Permeability Housed

Residential / 1st Quarter 2022

Permeability Housed

March 16, 2022

“I’m the architect/owner-builder and part-time gardener and maintenance fella of the house,” Tang Hsiao Seak of Tangu Architecture revealed, when asked if the architects are also the inhabitants or residents of the house.

This question came about from the observation that the house’s intriguing planting façade/system has to originate from someone who has taken great care not only to create it, but also to sustain it in the long term.

Permeability Housed—the name itself succinctly represents the main idea of sustainability behind the residence—is not only a home, but is also an ongoing test bed of concepts that the architects have embarked on over the years (hence, renovations). As such, this progressive idea of a residence is an ‘evolving’ piece of architectural canvas that is continuously being developed, experimented and explored upon for design innovation; research and development; and trial of ideas and principles by the practice, based on the dynamics of climate, views and plant species in different orientations, with respect to the spatial functions within.

Tang also shared that “[the house] has also taken the idea of the vertical green wall a step further by integrating it with the structure and building envelope. There’s a drip irrigation system that is pump-fed and runs on a timer, coupled with the rainwater harvesting system roof tanks. By design, the planters are stacked to allow water to cascade, with the excess water being captured by the perimeter drain that feeds into the subsoil watering-planting system in the ground, the balance of which overflows to the retention/fish ponds—all in a recycled loop. In this arrangement, the drip nozzles are made efficacious by covering a large vertical area—one each for the vertically stacked 1.2-metre bay.”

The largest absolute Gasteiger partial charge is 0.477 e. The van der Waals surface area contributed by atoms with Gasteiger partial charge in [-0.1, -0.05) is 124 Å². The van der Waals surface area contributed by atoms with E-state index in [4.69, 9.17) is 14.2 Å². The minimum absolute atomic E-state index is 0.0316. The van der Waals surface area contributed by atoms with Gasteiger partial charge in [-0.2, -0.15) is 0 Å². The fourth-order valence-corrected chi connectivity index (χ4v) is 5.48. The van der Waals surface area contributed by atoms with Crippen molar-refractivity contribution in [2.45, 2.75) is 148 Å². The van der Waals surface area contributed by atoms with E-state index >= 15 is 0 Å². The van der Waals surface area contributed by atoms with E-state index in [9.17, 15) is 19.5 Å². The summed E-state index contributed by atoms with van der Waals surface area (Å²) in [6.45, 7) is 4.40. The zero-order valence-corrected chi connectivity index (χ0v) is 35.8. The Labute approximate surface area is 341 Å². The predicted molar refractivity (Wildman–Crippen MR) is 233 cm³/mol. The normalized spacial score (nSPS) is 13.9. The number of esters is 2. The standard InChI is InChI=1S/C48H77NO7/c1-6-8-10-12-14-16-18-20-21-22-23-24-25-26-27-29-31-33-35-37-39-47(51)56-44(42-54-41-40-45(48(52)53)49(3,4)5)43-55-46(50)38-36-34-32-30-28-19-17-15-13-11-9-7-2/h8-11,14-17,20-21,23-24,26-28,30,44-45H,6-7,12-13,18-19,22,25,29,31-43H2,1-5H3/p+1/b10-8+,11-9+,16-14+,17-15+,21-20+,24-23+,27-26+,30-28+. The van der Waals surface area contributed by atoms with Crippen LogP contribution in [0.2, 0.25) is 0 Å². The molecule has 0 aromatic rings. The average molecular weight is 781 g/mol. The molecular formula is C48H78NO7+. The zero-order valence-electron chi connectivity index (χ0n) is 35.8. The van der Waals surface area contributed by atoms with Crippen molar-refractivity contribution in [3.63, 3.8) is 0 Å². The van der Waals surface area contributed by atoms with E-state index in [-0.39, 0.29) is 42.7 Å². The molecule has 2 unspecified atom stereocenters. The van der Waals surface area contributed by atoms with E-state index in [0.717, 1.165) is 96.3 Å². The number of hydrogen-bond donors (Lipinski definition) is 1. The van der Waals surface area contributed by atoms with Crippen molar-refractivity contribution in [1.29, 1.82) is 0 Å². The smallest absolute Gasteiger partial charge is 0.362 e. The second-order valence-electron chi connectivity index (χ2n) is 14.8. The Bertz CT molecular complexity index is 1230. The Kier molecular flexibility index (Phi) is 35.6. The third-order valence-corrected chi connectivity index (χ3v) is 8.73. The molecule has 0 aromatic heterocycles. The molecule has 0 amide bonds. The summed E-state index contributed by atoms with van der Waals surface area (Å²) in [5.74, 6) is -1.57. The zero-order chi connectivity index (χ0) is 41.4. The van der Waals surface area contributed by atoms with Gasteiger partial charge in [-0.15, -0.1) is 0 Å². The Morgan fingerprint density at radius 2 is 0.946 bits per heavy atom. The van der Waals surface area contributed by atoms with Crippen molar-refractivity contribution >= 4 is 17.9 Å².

Delightfully, he also the disclosed that the family shares the maintenance and watering duties among themselves.


The design approach stems from a minimalistic standpoint that ‘lightness’—of the building footprint; carbon footprint; weight; construction/materials and logistics; embedded energy—applied through well-considered spatial configuration, envelope and form, coupled with the principles of ‘permeability’ of the elements, would result in holistic sustainable solutions. These are fundamentally found in time-tested passive concepts and vernacular practices, occurring in natural processes and phenomena.

Diagrams illustrating the permeability of light and air on all sides of the house

Diagrams showing the main ideas applied in the house


The architects also improvised on new usages and the repurposing of traditional artisanal construction and vernacular materials, such as clay drain channels for planters and lightweight green roof; woven cane (rattan) for fence/door/screen application; cement screeding and plastering techniques for flooring and walls (instead of a modern tile finish); reusing old timber for wall framing and roofing; and old rubble stones for landscaping.

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Project Name
Permeability Housed

Seksyen 17, Petaling Jaya, Selangor, Malaysia

Completion Date

Architecture Firm

Lead Architect
Tang Hsiao Seak

Design Development
Steven Ngu Ngie Woon

Gross Built Area
Approximately 3,300 square feet

Tang Hsiao Seak

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